Furthermore, scientists believe that anyone infected with Omicron can transmit the virus to others, even if they are vaccinated or have no symptoms.
Will Omicron cause more severe disease progression?
More data is needed to assess whether Omicron infections – especially reinfections and breakthrough infections in individuals who are fully vaccinated – cause more severe disease or death than infections with other variants. There are fears that Omicron could cause more damage around the world than Delta, and the WHO has warned that outbreaks with “severe consequences” could occur. However, the surge in cases in South Africa following the emergence of the variant in the country has not yet led to hospital overload, so there is currently a degree of confidence that Omicron will not trigger more severe courses of the disease. However, it is important to note that the first reported cases involved university students – younger people whose lifestyle exposes them to greater risk of infection – so it will be days to weeks before the severity of the Omicron variant is fully known. There is no information as yet to suggest that the symptoms associated with Omicron are different from those of other variants.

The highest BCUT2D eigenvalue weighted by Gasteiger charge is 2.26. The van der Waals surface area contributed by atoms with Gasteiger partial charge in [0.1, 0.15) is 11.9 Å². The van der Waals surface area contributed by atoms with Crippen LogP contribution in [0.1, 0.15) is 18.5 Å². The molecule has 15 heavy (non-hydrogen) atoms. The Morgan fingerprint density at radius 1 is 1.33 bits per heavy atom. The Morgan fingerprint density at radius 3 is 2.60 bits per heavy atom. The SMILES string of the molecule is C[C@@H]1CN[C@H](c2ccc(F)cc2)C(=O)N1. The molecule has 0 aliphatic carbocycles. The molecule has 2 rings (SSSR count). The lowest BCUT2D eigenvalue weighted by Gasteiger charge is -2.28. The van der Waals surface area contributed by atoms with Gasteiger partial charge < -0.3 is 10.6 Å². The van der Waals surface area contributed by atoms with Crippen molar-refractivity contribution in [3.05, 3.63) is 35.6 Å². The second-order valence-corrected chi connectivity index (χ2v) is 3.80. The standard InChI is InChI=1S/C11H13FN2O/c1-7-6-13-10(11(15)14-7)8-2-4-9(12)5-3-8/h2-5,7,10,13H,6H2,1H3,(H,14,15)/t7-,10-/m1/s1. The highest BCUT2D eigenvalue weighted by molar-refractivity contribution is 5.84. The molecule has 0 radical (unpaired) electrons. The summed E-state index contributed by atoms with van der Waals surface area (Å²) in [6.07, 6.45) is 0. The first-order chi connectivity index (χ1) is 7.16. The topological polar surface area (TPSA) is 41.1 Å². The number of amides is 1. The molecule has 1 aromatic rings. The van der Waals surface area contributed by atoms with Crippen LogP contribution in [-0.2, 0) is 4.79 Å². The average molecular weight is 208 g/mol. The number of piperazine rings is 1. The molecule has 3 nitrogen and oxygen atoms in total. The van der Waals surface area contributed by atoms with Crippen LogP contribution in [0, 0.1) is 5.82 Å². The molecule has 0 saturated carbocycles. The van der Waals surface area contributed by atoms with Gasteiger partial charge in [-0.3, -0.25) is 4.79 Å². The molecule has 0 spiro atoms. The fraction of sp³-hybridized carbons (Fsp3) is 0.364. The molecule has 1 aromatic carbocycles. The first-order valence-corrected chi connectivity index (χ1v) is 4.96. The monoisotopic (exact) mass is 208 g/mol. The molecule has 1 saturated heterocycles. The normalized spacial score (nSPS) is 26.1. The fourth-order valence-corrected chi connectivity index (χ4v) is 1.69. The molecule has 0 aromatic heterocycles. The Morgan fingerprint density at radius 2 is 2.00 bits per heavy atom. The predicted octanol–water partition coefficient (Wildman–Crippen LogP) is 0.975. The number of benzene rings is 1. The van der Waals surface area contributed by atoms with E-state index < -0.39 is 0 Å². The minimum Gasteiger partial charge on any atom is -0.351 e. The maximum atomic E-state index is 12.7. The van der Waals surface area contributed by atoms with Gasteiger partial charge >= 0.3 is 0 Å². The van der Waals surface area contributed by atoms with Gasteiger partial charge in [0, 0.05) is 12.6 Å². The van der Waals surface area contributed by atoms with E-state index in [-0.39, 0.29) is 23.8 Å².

Do vaccines work against Omicron?
The current crop of vaccines are expected to offer a certain percentage rate of protection against severe illness, hospitalization and death due to infection with the Omicron variant. Studies are being conducted around the world to establish the actual level of protection. Moderna and Pfizer/BioNTech are currently testing their existing vaccines against the Omicron variant with a view to modifying them if the results should prove disappointing.
To study the effectiveness of a vaccine against a particular variant of Sars-CoV-2, researchers typically carry out what are called “neutralization tests”. They look to see how many antibodies a vaccinated person has in his or her blood that can bind to the viral variant and thus eliminate it. However, the true protection status of vaccinated persons cannot be completely determined in this way; clinical studies involving several thousand volunteers are needed, or evaluations of the speed at which the disease is spreading.